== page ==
SPHL weekly salary is $5,600 per week for the entire team, which roughly equates to just over $311 per week.

ECHL is $12,800 (for the 2017-18 season) which actually calculates at exactly $640 per week.

AHL (also comprised of actual NHL contracts) is $46,000 (2017-18 season) which equates to $2,300 per week.

As a result, the AHL and ECHL are more professional than the SPHL due to players are actually able to make a living off their salaries. The downside; however, is that the ECHL still can be classified as a semi-professional league due to $640 per week during the playing months may or may not be able to sustain one during the off season. That is open to one's interpretation. The AHL is by far a professional league because if I made around $2,300 per week, I'd be great.

Keep in mind though, players are still subject to income tax withholding just as with a regular 9-5 job.

By the way, $640 is more than twice what the SPHL pays.

On a side note, what actually separates the professional from the semi-professional is the fact that some SPHL players may never go any higher than the SPHL. ECHL players have a higher chance of reaching the NHL, or at the highest, the AHL.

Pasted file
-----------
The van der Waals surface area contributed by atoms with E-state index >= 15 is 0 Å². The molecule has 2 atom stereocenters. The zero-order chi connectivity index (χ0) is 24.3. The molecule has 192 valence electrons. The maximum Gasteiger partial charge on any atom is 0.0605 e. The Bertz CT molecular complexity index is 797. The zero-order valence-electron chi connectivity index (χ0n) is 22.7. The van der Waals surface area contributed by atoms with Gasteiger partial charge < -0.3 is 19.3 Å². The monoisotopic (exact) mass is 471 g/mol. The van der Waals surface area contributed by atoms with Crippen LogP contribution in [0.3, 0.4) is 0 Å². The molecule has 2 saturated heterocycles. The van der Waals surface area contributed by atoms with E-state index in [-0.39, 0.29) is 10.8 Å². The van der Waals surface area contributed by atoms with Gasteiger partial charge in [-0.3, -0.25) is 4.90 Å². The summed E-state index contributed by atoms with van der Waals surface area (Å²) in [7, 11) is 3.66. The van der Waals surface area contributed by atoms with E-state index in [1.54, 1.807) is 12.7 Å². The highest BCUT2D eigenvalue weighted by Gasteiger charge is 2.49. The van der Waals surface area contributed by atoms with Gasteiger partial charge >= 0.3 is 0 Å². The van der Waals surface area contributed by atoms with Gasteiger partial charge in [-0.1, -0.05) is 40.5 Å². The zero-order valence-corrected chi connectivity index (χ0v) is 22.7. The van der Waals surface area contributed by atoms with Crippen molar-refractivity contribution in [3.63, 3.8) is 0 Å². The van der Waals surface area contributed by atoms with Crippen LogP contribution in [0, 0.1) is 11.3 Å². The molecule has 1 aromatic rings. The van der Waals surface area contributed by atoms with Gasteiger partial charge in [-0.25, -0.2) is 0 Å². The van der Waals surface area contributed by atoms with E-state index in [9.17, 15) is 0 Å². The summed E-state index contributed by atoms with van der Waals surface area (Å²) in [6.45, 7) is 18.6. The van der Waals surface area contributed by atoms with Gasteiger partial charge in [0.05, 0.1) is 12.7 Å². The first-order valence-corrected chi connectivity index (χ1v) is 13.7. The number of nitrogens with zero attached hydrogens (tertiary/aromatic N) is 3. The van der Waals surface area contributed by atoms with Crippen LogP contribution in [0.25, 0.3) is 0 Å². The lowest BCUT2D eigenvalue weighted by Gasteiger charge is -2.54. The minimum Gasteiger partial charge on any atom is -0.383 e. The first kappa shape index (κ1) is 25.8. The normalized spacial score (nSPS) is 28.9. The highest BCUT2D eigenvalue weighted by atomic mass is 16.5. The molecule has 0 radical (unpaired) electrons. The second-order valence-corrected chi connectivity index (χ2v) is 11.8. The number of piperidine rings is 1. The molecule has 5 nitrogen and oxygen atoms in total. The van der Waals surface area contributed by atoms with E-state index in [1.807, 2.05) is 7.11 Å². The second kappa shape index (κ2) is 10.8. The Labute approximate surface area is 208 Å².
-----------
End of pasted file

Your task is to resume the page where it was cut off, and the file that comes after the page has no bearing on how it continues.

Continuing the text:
Again though, I didn't say semi-professional to provoke an off topic discussion. So please, commence with expansion talk.

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12 hours ago, SJSharkies4ever said:

No, that logic does not fall apart because of this one main reason:

Professional: (of a person) engaged in a specified activity as one's main paid occupation rather than as a pastime.

Semi-Professional: receiving payment for an activity but not relying entirely on it for a living.

Definitions are definitions for a reason, and generally not open for different interpretations.

SPHL weekly salary is $5,600 per week for the entire team, which roughly equates to just over $311 per week.

ECHL is $12,800 (for the 2017-18 season) which actually calculates at exactly $640 per week.

AHL (also comprised of actual NHL contracts) is $46,000 (2017-18 season) which equates to $2,300 per week.

As a result, the AHL and ECHL are more professional than the SPHL due to players are actually able to make a living off their salaries. The downside; however, is that the ECHL still can be classified as a semi-professional league due to $640 per week during the playing months may or may not be able to sustain one during the off season. That is open to one's interpretation. The AHL is by far a professional league because if I made around $2,300 per week, I'd be great.